Cervical Cancer

HPV, Cervical Cancer and Cervical Cancer Screening: What Do You Need to Know?

Cervical Cancer

Infection with high-risk types of human papillomavirus (HPV), the cause of cervical cancer, is common. By the age of 50, 80% of women will have had an HPV infection with one or more of 14 high-risk HPV types. Most infections are cleared within 24 months. If the virus isn't cleared and persists, cells may become moderately or severely abnormal (also called pre-cancer). The purpose of screening by Pap and/or HPV testing is to find and then treat pre-cancer to prevent cancer from occurring.

Get the answers to these commonly asked questions about HPV, cervical cancer and cervical cancer screening.

Yes. Infection of the cervix with HPV does not cause symptoms and having screening by HPV testing and/or Pap testing is the only way to know if the virus is present or whether cells are abnormal. Even if you have cervical cancer, you may not have symptoms until the disease is more advanced. Screening tests are the key to finding abnormal cell changes in otherwise-healthy people. You should not wait until you have symptoms to get screened.

Yes. HPV is a skin cell virus that can be spread through skin-to-skin contact, and the most common way the virus gets to the cervix is through male to female intercourse. Women who have sex with women can also get HPV and should follow the same guidelines for screening as the general population. Using condoms can lower your risk of getting HPV and HPV-related diseases, but they do not get rid of the risk completely, since condoms do not cover the entire genital area. Also, you still need to be screened for HPV if you’re not currently sexually active. HPV testing is meant to find old infections that were never cleared, because the risk for cells to become abnormal increases the longer the virus stays in the cells.

Yes. Current vaccines protect against nine types of HPV, and seven of those can cause cancer. Despite this, the vaccines do not protect against all types that cause cervical cancer. Therefore, it is still important for vaccinated people who have a cervix to be routinely screened for cervical cancer.

Yes. HPV is a sexually transmitted infection (STI) that is commonly spread through vaginal, anal or oral sex and is not directly affected by family history, so a lack of a family history of cervical cancer is also not a predictor of cervical cancer or HPV status and is not a reason to skip screening. HPV is so common that almost every sexually active person will get it at some time in their life. This is why getting vaccinated is so important.

No. Both men and women can contract HPV, but there are currently no FDA-approved tests to screen for HPV in men. According to the CDC, most sexually active men and women will have at least one HPV infection at some point in their lives and any person who has close, skin-to-skin contact with another person who has an HPV infection can get the infection as well.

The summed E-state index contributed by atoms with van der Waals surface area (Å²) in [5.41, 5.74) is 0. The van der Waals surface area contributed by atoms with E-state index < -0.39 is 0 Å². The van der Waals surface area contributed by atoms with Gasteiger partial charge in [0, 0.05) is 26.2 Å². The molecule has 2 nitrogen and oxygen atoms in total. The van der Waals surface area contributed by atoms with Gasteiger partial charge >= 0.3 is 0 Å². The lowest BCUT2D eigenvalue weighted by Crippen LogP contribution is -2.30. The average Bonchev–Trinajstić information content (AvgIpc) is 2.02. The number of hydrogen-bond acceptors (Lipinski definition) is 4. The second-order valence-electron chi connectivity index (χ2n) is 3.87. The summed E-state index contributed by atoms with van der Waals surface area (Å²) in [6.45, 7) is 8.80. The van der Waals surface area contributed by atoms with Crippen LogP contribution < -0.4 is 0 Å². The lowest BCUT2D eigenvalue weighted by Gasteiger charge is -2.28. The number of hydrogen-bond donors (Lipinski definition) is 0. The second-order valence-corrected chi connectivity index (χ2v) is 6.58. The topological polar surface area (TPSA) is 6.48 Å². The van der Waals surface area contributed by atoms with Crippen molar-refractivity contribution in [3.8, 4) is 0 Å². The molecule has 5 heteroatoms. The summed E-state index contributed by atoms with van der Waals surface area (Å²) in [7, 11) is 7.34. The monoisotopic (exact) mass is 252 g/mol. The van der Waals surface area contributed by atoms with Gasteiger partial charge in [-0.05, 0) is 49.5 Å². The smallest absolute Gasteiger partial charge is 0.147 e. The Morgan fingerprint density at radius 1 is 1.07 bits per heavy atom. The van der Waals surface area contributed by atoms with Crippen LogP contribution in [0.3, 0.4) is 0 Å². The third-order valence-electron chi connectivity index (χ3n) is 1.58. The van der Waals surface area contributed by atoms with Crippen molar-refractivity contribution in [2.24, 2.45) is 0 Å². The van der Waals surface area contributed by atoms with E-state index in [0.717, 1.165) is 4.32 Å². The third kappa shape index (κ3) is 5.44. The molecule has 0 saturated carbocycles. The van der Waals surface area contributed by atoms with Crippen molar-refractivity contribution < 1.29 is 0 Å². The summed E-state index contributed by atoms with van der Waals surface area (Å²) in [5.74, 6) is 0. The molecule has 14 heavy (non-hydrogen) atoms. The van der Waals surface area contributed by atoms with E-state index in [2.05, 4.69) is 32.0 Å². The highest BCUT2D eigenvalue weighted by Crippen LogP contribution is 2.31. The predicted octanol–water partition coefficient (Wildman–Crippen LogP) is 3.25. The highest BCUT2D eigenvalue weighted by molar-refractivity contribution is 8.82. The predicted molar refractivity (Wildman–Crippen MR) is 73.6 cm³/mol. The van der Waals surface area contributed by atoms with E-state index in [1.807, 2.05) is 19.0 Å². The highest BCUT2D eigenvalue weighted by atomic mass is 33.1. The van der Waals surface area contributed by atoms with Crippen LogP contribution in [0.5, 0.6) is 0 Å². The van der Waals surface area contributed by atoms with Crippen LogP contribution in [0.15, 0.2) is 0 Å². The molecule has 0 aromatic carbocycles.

Yes. Pap tests (also called pap smears) specifically look for abnormal cells or pre-cancer in the cervix caused by HPV. If not treated, these abnormal cells could progress to cervical cancer. The HPV test specifically looks for high-risk types of HPV. The Pap test and HPV test can be done together (called a co-test) or they can each be done alone as part of your cervical cancer screening.

No. When a Pap test comes back as “abnormal,” this means that the appearance of cells in the sample shows changes that are graded as mild, moderate or severely abnormal. A positive HPV test only means that you have the virus that can cause cervical cancer — not that it has or definitely will. HPV is so common that almost every sexually active person will get it at some time in their life. Most people will clear the virus from their bodies naturally and few will go on to develop cancer.

No. Unfortunately, cervical cancer may still be a concern for people who are older than 65. You should speak with your healthcare provider (HCP) about how often you should get screened and until what age. Current recommendations allow women who have been adequately screened and have not had any abnormal screening in the previous 10 years to stop screening at age 65. Women who have been treated for pre-cancer or cancer need follow-up for 25 years after, regardless of their age.

Most likely. Many Doctors will contact you if you receive an abnormal result. However, if you don't hear from your HCP within a few weeks, call and ask for your test results. Make sure you receive your results and understand any follow-up visits or treatments that might be necessary.

Yes. HPV can be contracted even if you’ve only had one partner. Nearly 20 million Americans get a sexually transmitted infection (STI) each year — and it’s not only people who have multiple partners, sex outside of marriage or a different lifestyle who are at risk. Anyone who is sexually active or ever has been sexually active is at risk of having HPV, and screening is important no matter how many partners you’ve had.